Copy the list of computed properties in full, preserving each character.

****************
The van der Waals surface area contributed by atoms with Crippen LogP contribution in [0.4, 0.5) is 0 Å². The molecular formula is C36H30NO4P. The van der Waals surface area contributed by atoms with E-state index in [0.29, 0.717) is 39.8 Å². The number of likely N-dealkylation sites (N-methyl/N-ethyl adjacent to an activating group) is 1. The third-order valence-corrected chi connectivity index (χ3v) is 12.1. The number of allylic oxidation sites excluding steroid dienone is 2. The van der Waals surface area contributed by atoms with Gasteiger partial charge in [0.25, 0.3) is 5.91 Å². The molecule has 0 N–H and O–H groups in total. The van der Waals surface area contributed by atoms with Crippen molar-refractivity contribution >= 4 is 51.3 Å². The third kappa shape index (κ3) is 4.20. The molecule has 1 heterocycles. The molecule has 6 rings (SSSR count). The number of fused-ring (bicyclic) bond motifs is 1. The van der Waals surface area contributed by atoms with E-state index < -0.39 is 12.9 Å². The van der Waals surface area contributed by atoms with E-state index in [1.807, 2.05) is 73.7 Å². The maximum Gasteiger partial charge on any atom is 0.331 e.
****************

The van der Waals surface area contributed by atoms with Crippen LogP contribution in [0.4, 0.5) is 0 Å². The molecular formula is C36H30NO4P. The van der Waals surface area contributed by atoms with E-state index in [0.29, 0.717) is 39.8 Å². The number of likely N-dealkylation sites (N-methyl/N-ethyl adjacent to an activating group) is 1. The third-order valence-corrected chi connectivity index (χ3v) is 12.1. The number of allylic oxidation sites excluding steroid dienone is 2. The van der Waals surface area contributed by atoms with Gasteiger partial charge in [0.25, 0.3) is 5.91 Å². The molecule has 0 N–H and O–H groups in total. The van der Waals surface area contributed by atoms with Crippen molar-refractivity contribution >= 4 is 51.3 Å². The third kappa shape index (κ3) is 4.20. The molecule has 1 heterocycles. The molecule has 6 rings (SSSR count). The number of fused-ring (bicyclic) bond motifs is 1. The van der Waals surface area contributed by atoms with E-state index < -0.39 is 12.9 Å². The van der Waals surface area contributed by atoms with E-state index in [1.807, 2.05) is 73.7 Å². The maximum Gasteiger partial charge on any atom is 0.331 e.